If you are working and thinking of becoming self-employed or planning on opening your own business I’ve got some things you might want to know:
I’ve been a small business owner for more than 24 years. I’ve had the obligation of payroll and employees for the last 22 years, without exception. I’ve had as few as 1 employee and as many as 11 during that period. I’ve tried hard to be a good employer – doing what I felt was right (and I was able to) in terms of benefits like health insurance, disability, vacation, personal time off, maternity leave and so on.
22 years into this exercise and I can point at a lot of good work that we’ve done for our clients and ways that we have contributed materially to their growth and development. I can also point to evidence that the American dream seems to have passed me by in the process.
Every day you can open up a magazine or a website extolling the virtues of self-employment. I won’t go into their justification but here’s what they aren’t telling you.
As a sole proprietor, you can’t collect a paycheck (at least not a traditional one with witholding, etc. built in). You can “draw” on account but unlike your employees where all their contributions are taken in small bites weekly you have to pay annually or quarterly in large chunks of cash, which never seem to be around.
If you happen to get wiped out in a periodic recession thanks to the Wall Street folks you are the only person in your organization that doesn’t qualify for unemployment benefits – and the subsequent extensions that have occurred in recent downturns. I had the pleasure of struggling through the 2001 dot-com bubble bust with a skeleton staff and borrowing against my savings to stay in business while my laid-off corporate friends collected healthy benefits and extensions for more than a year. That was fun.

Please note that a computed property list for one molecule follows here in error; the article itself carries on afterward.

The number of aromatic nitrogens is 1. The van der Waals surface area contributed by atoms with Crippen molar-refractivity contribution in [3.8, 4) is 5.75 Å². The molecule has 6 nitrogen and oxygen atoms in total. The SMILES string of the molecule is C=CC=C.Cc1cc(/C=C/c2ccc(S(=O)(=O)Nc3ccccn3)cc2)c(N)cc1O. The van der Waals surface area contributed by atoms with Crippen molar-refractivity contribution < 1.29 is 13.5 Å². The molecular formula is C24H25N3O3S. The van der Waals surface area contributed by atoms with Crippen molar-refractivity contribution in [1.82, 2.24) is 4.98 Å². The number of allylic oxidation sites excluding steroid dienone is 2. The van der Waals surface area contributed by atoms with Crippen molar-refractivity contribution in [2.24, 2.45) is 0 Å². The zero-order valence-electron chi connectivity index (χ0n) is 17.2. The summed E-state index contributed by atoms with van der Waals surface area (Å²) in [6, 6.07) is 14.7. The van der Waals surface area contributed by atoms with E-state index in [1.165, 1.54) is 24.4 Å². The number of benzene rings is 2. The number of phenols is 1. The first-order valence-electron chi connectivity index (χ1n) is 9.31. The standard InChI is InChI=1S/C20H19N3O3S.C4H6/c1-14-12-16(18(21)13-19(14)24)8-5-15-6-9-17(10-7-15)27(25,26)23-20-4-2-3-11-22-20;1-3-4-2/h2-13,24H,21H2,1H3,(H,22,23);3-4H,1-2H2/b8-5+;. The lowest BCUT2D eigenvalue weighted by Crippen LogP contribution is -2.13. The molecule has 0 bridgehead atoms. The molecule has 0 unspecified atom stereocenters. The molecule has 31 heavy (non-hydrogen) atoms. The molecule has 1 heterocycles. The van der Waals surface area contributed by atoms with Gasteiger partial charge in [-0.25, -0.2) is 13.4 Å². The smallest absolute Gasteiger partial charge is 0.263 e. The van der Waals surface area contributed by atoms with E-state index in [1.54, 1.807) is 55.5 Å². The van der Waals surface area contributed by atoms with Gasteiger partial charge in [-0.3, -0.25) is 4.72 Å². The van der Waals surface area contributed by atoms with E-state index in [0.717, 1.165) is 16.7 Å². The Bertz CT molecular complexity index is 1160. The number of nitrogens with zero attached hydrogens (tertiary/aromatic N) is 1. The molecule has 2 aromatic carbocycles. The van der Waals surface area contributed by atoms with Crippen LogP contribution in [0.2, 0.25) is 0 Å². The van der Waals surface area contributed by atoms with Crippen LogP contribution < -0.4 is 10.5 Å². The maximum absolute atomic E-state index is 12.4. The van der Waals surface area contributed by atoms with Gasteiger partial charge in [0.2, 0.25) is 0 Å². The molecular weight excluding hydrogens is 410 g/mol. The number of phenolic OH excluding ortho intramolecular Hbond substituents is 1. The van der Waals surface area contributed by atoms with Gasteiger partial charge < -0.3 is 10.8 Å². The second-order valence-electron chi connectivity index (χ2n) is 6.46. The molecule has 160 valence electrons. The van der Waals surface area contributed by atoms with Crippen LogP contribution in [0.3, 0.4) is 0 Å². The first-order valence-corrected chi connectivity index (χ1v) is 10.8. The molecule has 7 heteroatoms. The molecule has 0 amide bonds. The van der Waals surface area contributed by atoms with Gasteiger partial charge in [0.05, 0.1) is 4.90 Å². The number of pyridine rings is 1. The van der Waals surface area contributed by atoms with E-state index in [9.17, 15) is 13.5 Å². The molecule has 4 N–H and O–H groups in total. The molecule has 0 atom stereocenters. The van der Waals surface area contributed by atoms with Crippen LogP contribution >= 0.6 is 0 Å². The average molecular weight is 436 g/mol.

Speaking of recessions – there’s no big red light that goes on over your desk when they hit. All you know is that things stop happening – the phone stops ringing and clients stop paying – its a slow, thorough and torturous process of watching everything you built bleed out. Unless you happen to be an incredibly mercenary employer you, like me, will do whatever you can to keep people busy and employed even if it means clearing out your bank accounts to subsidize the downturn.
I can’t imagine what running a big corporate HR department must be like if my experience with staff is any example. Even with a small, young, healthy staff we have had more than our share (it seems) of personal health crises, family crises, and other personal dramas. Put yourself in this position – a valued senior staff person is diagnosed with cancer one day. What do you do? Do you lay them off? Of course not – and to do so is not only ethically reprehensible but likely illegal in most states. So you work with that person to make sure they get the care they need, the time to spend recovering and getting treated, the relief from deadlines and work stress to allow them the mental space to deal with their challenges. This might go on for months, 6 months, a year, maybe more. They come to work here and there – a few hours one week, none the next. You can set them up to work from home but realistically your expectations need to be pretty low about what they can accomplish. So their billable hours go to zero while their paycheck remains the same. What do you do? In my case I just kept writing checks until things got better. I don’t know what else I could have or should have done. I still don’t.